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New Zealand Herald: Extortion is price of doing business in Putin’s Russia

By Matthew Lynn
Thursday December 21, 2006
By Guest Columnists 

How much provocation does big business need before it has doubts about Russia?

Anglo-Dutch oil company Royal Dutch Shell has been threatened with lawsuits from the Russian Government, which is tightening its grip on the energy industry.

Companies as diverse as Swedish furniture chain IKEA and German retailer Metro are also finding that Russia can be a tough place to do business.

Yet Western companies are still pouring money, energy and expertise into Russia. They are attracted by a high-growth, low-tax economy offering the chance to make a lot of money quickly.

It is time they wised up. Sure, you can make a quick buck in Russia. The trouble is that you can lose it just as fast if the Government bullies you out of what you have created.

Until Russia starts playing by the rules as part of the global economy, foreign investment should be shifted elsewhere.

“Investors need to start holding executives to account for giving in to this kind of extortion,” Robert Amsterdam, a lawyer for Russian oil tycoon Mikhail Khodorkovsky, said.

Khodorkovsky, who says he was targeted for supporting opponents of the Russian Government, is serving an eight-year prison term for fraud and tax evasion.

The treatment of Shell is the most shameful episode so far.

Shell’s development of the US$22 billion ($31.5 billion) Sakhalin-2 oil and gas field off Russia’s Pacific coast is one of the biggest foreign investments in the country since the collapse of the communist regime 15 years ago.

Sakhalin-2 is the only major oil and gas field in Russia that is wholly foreign-owned, so it was only a matter of time before President Vladimir Putin decided to bring it under state control.

His Government plans to lodge a claim of at least US$10 billion in environmental damages against Shell. State-owned energy company OAO Gazprom is now positioning itself to buy half the project.

Shell has brought its offshore-drilling techniques to the Sakhalin-2 field. It has invested a huge amount of capital. Now, it looks as if it will be harassed until it sells a big chunk of its assets to Gazprom, no doubt at a knock-down price.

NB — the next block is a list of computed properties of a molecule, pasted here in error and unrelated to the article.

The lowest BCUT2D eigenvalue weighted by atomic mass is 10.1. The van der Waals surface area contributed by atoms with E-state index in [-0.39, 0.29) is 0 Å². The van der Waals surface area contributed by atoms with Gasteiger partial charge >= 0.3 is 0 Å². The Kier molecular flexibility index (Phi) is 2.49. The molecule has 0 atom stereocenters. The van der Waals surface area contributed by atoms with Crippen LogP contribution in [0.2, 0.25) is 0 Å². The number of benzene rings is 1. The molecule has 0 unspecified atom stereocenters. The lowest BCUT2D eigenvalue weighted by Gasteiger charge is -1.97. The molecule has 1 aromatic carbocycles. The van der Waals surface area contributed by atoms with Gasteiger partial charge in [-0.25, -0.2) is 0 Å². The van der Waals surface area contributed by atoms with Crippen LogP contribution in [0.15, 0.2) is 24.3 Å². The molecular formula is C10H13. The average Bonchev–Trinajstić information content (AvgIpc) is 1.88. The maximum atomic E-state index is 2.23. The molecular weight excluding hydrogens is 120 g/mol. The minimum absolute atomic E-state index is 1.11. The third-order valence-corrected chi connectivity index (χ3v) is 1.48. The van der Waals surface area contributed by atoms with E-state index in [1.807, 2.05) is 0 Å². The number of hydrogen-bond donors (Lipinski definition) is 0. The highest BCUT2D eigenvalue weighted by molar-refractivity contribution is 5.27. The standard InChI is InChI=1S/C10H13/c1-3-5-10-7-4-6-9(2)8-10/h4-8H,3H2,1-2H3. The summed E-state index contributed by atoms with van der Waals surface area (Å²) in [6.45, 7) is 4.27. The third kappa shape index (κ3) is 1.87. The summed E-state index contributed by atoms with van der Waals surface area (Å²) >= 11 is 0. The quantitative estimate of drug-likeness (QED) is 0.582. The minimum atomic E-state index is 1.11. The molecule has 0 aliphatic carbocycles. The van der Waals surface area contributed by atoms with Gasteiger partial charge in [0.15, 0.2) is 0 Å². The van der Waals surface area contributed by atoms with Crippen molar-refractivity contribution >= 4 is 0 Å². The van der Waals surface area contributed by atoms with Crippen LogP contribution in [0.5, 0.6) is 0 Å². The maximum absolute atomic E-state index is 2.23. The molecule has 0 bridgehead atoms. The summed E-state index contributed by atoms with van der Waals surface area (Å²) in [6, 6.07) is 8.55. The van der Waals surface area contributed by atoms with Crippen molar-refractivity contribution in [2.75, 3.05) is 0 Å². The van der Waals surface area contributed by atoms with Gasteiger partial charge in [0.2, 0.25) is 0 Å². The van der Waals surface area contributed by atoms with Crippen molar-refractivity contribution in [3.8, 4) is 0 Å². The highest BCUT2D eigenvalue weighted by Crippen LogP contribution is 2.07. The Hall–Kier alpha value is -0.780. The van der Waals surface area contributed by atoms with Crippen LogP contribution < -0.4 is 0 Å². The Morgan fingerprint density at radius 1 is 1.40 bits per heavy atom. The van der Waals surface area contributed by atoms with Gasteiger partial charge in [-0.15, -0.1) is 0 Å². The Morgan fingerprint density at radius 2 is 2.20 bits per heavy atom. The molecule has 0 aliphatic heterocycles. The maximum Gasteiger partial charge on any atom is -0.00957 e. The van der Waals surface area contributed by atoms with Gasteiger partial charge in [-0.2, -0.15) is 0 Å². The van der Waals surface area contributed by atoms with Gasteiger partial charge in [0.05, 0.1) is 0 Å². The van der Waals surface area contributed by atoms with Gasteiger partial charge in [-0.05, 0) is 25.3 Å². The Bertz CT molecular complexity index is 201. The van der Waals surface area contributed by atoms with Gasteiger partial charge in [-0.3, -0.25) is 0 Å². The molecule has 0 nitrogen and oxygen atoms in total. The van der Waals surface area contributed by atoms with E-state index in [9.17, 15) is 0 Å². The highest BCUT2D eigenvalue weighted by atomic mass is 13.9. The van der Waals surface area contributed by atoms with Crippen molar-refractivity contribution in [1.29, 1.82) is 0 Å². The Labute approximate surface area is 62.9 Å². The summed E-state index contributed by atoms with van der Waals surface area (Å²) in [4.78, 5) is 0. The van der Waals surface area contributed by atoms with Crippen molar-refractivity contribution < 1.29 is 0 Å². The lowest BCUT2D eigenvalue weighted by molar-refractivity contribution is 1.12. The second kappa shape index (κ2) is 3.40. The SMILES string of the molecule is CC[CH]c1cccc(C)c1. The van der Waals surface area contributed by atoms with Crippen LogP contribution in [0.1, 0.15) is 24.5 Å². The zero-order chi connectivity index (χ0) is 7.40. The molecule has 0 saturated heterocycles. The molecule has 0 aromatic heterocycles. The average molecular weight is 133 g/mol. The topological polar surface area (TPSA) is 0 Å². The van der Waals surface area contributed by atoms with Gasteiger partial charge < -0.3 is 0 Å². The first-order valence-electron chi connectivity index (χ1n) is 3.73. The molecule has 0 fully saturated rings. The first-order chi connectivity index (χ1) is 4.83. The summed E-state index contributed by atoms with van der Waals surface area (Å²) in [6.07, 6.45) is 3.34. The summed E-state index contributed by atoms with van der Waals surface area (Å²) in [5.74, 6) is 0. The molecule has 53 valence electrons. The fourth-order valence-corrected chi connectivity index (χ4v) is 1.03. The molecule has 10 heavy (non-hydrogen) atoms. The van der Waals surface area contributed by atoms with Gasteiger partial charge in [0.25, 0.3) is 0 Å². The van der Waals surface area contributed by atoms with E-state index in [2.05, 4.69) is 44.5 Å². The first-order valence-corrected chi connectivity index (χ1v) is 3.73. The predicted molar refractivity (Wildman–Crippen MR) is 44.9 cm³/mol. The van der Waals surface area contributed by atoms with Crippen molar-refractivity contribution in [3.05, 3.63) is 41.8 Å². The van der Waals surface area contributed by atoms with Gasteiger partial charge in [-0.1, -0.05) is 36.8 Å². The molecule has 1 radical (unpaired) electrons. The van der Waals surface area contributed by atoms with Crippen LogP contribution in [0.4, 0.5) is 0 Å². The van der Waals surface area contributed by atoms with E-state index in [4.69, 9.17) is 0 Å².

This way of doing business might be normal in some countries. Yet it has no place among major companies from developed nations.

It is an outrageous manoeuvre by Putin and the Russian Government. One wonders why British Prime Minister Tony Blair has flown off to make another doomed attempt at bringing peace to the Middle East instead of deploying his diplomatic genius to help one of his country’s companies.

Although the saga has some way to run, there is little doubt how it will end. Shell will have to surrender. What else can it do? You can’t operate in a nation whose Government is set against you.

Russia’s treatment of Shell should serve as a warning. The country may soon become a no-go area for global companies. It is developing a narrow-minded economic chauvinism that even the French would find embarrassing. The best response from big business would be to stay away.

The oil and gas industry isn’t the only target. IKEA has been embroiled in numerous disputes with Russian authorities since it started opening its blue and yellow sheds there in March 2000.

It was once stopped from building a footbridge across a busy highway to its store because the walkway was too close to a war monument. Founder Ingvar Kamprad unsuccessfully sought a meeting with Putin last year to complain about how IKEA was being treated.

Likewise, Metro, Germany’s largest retailer, is facing criticism from Russian electronics chains for undercutting the prices of local retailers at the Media Markt outlets it has opened in Moscow.

Maybe you can argue that Russia needs control of its oil and gas reserves. But IKEA? What possible harm could cheap, self-assembly bookshelves be doing to Russian pride?

The mystery is that foreign companies are still lining up to get their faces punched. Italian fashion company Stefanel SpA said last month it plans to open about 30 stores in Russia in the next three or four years.

Pernod Ricard SA, the world’s second-largest liquor producer, said this month it may buy Russia’s Stolichnaya vodka brand. How is that possible? If Shell isn’t allowed to own Russia’s second-most-important form of liquid energy, Putin’s Government surely won’t be happy with the French grabbing the most important one.

Rapid growth may have convinced many big companies that they need to be in the Russian market. Yet if you aren’t allowed to keep control of your assets, there is no point in being there.

Put your money to work in eastern Europe, India or China instead.

If Western capital and know-how were withdrawn, Putin and his cronies might even understand that they must start playing by the rules.

– BLOOMBERG

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